F The writing instrument that dominated for the longest period in history (over one thousand years) was the quill pen. Introduced around 700 A.D., the quill is a pen made from a bird feather. The strongest quills were those taken from living birds in the spring from the five outer left wing feathers. The left wing was favoured because the feathers curved outward and away when used by a right-handed writer. Goose feathers were most common; swan feathers were of a premium grade being scarcer and more expensive. For making fine lines, crow feathers were the best, and then came the feathers of the eagle, owl, hawk, and turkey.
G There were also disadvantages associated with the use of quill pens, including a lengthy preparation time. The early European writing parchments made from animal skins required much scraping and cleaning. A lead and a ruler made margins. To sharpen the quill, the writer needed a special knife (origins of the term “pen-knife”.) Beneath the writer’s high-top desk was a coal stove, used to dry the ink as fast as possible.
H Plant-fiber paper became the primary medium for writing after another dramatic invention took place: Johannes Gutenberg invented the printing press with replaceable wooden or metal letters in 1436. Simpler kinds of printing e.g. stamps with names used much earlier in China, did not find their way to Europe. During the centuries, many newer printing technologies were developed based on Gutenberg’s printing machine e.g. offset printing.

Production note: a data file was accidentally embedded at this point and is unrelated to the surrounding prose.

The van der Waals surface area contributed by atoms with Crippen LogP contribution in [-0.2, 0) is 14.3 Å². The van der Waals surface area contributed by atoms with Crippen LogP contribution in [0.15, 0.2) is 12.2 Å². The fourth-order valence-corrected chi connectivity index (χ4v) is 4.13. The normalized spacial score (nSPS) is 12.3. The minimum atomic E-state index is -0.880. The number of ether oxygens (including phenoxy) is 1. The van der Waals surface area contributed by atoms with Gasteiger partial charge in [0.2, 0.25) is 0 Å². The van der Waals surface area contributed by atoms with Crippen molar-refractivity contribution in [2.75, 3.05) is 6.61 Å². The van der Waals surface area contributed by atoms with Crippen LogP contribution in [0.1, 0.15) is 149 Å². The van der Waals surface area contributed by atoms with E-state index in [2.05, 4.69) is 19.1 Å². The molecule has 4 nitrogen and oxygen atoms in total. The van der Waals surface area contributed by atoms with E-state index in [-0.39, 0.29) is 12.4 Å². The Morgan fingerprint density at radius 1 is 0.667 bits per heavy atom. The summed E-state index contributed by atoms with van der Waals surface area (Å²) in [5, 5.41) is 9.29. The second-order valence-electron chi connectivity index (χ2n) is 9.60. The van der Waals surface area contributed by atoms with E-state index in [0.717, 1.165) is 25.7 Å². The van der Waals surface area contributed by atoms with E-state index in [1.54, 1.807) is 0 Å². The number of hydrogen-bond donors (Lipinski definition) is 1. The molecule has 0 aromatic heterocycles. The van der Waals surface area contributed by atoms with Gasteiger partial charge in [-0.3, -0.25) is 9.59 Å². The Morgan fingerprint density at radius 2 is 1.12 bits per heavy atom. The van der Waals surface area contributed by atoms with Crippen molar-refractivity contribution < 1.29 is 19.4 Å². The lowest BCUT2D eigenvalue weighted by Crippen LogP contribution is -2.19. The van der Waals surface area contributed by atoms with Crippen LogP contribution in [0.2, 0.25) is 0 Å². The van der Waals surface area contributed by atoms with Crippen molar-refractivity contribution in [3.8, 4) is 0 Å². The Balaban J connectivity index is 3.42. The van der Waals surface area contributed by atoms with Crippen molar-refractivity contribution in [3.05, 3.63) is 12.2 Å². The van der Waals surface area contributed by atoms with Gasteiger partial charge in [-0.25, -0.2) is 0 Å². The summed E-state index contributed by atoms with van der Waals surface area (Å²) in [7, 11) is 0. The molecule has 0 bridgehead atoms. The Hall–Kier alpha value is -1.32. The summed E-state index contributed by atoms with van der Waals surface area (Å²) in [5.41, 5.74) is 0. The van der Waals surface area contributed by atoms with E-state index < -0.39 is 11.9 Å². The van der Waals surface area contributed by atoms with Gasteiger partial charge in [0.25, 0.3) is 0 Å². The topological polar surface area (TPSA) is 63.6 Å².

I Articles written by hand had resembled printed letters until scholars began to change the form of writing, using capitals and small letters, writing with more of a slant and connecting letters. Gradually writing became more suitable to the speed the new writing instruments permitted. The credit of inventing Italian ‘running hand’ or cursive handwriting with its Roman capitals and small letters, goes to Aldus Manutius of Venice, who departed from the old set forms in 1495 A.D. By the end of the 16th century, the old Roman capitals and Greek letterforms transformed into the twenty-six alphabet letters we know today, both for upper and lower-case letters. When writers had both better inks and paper, and handwriting had developed into both an art form and an everyday occurrence, man’s inventive nature once again turned to improving the writing instrument, leading to the development of the modern fountain pens.
What two features do record retention possess in nature?
A Easier and faster
16. What hurts the technique of producing wooden paper from popularity for a long time?
C Confidentiality by the inventors
D High cost
The reading Passage has eleven paragraphs A-I. Which paragraph contains the following information? Write the correct letter A-I, in boxes 17-23 on your answer sheet. NB You may use any letter more than once.
17. the working principle of the primitive pens made of plant stems
18. a writing tool commonly implemented for the longest time
19. liquid for writing firstly devised by Chinese
20. majuscule scripts as the unique written form originally
21. the original invention of today’s correspondences
22. the mention of two basic writing instruments being invented coordinately
23. a design to safeguard the written content
Answer the questions below. Choose NO MORE THAN THREE WORDS AND/OR A NUMBER from the passage for each answer.
24. What makes it not so convenient to use the quill pens?
25. When did one more breakthrough occur following the popularity of paper of plant fibres?
26. What inventions were the results of human’s creative instinct of developing writing tools?